If you asked me what films and documentaries I like, I’d be able to use broad brushstrokes to paint you a picture. I know what I like and what I don’t like. Despite this, I’ve never intentionally sat down to watch ‘Critically-acclaimed Cerebral Independent Movies’ (Netflix code: 89), nor ‘Understated Social & Cultural Documentaries’ (Netflix code: 2428) nor even ‘Witty Independent Movies based on Books’ (Netflix code: 4913). These overlapping categories belong to a classification system developed by Netflix that now stretches into the tens of thousands of categories.

Netflix screenshot
Screenshot of Netflix user interface

Netflix is popular because the content it provides is constantly updating, but mainly because it gets to know you over time. So instead of presenting the user with a list of 27,000 categories and asking them to choose, Netflix starts from a basis of the user picking three movies they like, and then making recommendations based on what they actually watch.

There aren’t a lot of actions that users can perform in the main Netflix interface: it’s essentially ‘browse’, ‘add to list’ and ‘play’. In addition, users don’t get to categorise what they watch. That categorisation is instead performed through a combination of Netflix’s algorithm and their employees, which work to create a personalised recommendation ‘layer’ on top of all of the content available.

In other words, Netflix’s categorisation is done to the user rather than by the user. Netflix may have thousands of categories and update them regularly, but the only way users can influence these is passively through consuming content, rather than actively – for example through tagging. More formally, we might say that Netflix is in complete control of the ontology of its ecosystem.

Voodoo categorisation

In a talk given back in 2005, media theorist Clay Shirky railed against what he called ‘voodoo categorisation’. This, he explained, is an attempt to create a model that perfectly describes the world. The ‘voodoo’ comes when you then try to act on that model and expect things to change that world.

Voodoo dolls
Image CC BY Siaron James

Shirky explains that, when organisations try to force ‘voodoo categorisation’ (or any form of top-down ontology) onto large user bases, two significant problems occur:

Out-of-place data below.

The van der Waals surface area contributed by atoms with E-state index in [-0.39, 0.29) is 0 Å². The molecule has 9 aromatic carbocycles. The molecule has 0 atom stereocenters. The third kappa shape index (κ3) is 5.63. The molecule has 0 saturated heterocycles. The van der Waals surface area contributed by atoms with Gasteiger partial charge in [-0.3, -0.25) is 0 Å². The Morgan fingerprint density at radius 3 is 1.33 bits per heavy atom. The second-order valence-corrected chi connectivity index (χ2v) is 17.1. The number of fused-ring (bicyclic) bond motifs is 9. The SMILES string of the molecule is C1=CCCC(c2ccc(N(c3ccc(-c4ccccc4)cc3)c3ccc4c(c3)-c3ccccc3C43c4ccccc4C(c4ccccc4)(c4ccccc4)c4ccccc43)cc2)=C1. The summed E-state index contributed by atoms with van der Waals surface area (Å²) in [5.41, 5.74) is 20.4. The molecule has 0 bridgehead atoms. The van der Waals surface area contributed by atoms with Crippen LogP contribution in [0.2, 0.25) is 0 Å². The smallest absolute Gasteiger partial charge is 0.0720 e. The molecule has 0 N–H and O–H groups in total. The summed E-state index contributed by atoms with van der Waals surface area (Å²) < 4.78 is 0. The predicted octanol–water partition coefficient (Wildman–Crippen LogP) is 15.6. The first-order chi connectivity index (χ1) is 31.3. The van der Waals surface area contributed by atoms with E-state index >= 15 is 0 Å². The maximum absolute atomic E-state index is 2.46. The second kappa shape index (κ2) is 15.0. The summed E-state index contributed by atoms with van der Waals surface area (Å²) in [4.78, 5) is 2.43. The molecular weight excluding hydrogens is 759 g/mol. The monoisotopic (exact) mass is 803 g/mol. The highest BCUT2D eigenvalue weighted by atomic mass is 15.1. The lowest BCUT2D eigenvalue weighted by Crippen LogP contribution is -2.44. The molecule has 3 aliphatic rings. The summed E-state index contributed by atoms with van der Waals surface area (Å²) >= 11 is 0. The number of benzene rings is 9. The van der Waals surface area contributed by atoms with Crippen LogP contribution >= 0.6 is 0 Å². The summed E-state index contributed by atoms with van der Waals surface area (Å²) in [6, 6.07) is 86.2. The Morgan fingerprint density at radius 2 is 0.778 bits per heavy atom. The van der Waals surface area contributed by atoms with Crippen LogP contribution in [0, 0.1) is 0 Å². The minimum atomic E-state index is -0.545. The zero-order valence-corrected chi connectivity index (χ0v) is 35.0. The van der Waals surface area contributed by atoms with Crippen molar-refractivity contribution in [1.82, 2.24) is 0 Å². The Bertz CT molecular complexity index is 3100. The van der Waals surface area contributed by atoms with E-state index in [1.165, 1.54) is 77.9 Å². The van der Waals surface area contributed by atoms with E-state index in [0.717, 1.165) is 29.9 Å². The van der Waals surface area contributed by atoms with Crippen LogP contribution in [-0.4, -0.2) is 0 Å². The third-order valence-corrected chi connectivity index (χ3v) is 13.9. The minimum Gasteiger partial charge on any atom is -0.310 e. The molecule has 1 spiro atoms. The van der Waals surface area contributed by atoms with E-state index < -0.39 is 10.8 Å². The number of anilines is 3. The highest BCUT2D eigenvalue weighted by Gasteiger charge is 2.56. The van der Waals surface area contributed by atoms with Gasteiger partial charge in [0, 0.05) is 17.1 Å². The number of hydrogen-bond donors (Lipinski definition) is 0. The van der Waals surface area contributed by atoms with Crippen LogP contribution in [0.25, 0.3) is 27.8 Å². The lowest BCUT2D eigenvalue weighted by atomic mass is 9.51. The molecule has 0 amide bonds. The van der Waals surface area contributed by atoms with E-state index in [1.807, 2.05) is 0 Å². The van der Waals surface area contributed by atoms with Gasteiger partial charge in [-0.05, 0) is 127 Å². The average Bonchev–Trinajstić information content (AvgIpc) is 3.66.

1. Signal loss – this happens when organisations assume that two things are the same (e.g. ‘Bolshevik revolution’ and ‘Russian revolution’) and therefore should be grouped together. After all, they don’t want users to miss out on potentially-relevant content. However, by grouping them together, they are over-estimating the signal loss in the expansion (i.e. by treating them as different) and under-estimating the signal loss in the collapse (i.e. by treating them as the same).
  2. Unstable categories – organisations assume that the categories within their ontology will persist over time. However, if we expand our timescale, every category is unstable. For example, ‘country’ might be seen as a useful category, but it’s been almost thirty years since we’ve recognised East Germany or Yugoslavia.

The ontologies we use to understand the world are coloured by our language, politics, and assumptions. For example, if we are creating a category of every country, do we include Palestine? What about Taiwan? These aren’t neutral choices and there is not necessarily a ‘correct’ answer now and for all time. As Shirky points out, it follows that someone tagging an item ‘to_read’ is no better in any objective way than conforming to a pre-defined categorisation scheme.